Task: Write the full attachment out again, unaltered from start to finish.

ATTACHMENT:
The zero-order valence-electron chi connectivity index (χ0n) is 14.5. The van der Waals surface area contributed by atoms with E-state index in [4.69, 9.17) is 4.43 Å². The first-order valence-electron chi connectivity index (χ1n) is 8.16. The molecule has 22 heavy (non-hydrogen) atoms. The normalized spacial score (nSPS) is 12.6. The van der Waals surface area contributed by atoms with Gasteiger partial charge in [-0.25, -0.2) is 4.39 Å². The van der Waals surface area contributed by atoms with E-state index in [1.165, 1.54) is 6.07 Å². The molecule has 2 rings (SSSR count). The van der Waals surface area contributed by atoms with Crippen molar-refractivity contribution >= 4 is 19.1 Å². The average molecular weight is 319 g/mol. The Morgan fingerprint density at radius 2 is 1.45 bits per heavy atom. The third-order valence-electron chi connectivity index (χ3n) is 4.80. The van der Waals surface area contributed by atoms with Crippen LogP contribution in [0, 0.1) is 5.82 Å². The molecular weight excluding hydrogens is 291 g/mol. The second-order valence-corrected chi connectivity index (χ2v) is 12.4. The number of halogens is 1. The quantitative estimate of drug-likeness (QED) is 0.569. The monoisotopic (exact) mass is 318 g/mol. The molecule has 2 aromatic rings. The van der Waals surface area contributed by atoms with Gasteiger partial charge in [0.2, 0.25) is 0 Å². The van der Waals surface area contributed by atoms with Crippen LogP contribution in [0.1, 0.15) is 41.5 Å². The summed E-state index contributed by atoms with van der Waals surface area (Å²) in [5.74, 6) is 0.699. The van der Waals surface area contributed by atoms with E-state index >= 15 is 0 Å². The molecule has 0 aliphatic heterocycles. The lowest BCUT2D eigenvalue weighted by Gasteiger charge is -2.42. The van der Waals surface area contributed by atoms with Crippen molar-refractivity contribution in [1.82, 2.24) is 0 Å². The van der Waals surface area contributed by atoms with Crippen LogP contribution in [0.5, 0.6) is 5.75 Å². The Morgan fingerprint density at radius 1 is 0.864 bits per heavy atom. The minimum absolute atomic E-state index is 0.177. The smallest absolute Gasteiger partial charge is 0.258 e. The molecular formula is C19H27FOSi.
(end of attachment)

The zero-order valence-electron chi connectivity index (χ0n) is 14.5. The van der Waals surface area contributed by atoms with E-state index in [4.69, 9.17) is 4.43 Å². The first-order valence-electron chi connectivity index (χ1n) is 8.16. The molecule has 22 heavy (non-hydrogen) atoms. The normalized spacial score (nSPS) is 12.6. The van der Waals surface area contributed by atoms with Gasteiger partial charge in [-0.25, -0.2) is 4.39 Å². The van der Waals surface area contributed by atoms with E-state index in [1.165, 1.54) is 6.07 Å². The molecule has 2 rings (SSSR count). The van der Waals surface area contributed by atoms with Crippen molar-refractivity contribution >= 4 is 19.1 Å². The average molecular weight is 319 g/mol. The Morgan fingerprint density at radius 2 is 1.45 bits per heavy atom. The third-order valence-electron chi connectivity index (χ3n) is 4.80. The van der Waals surface area contributed by atoms with Crippen LogP contribution in [0, 0.1) is 5.82 Å². The molecular weight excluding hydrogens is 291 g/mol. The second-order valence-corrected chi connectivity index (χ2v) is 12.4. The number of halogens is 1. The quantitative estimate of drug-likeness (QED) is 0.569. The monoisotopic (exact) mass is 318 g/mol. The molecule has 2 aromatic rings. The van der Waals surface area contributed by atoms with Gasteiger partial charge in [0.2, 0.25) is 0 Å². The van der Waals surface area contributed by atoms with Crippen LogP contribution in [0.1, 0.15) is 41.5 Å². The summed E-state index contributed by atoms with van der Waals surface area (Å²) in [5.74, 6) is 0.699. The van der Waals surface area contributed by atoms with E-state index >= 15 is 0 Å². The molecule has 0 aliphatic heterocycles. The lowest BCUT2D eigenvalue weighted by Gasteiger charge is -2.42. The van der Waals surface area contributed by atoms with Crippen molar-refractivity contribution in [1.82, 2.24) is 0 Å². The van der Waals surface area contributed by atoms with Crippen LogP contribution in [0.5, 0.6) is 5.75 Å². The Morgan fingerprint density at radius 1 is 0.864 bits per heavy atom. The minimum absolute atomic E-state index is 0.177. The smallest absolute Gasteiger partial charge is 0.258 e. The molecular formula is C19H27FOSi.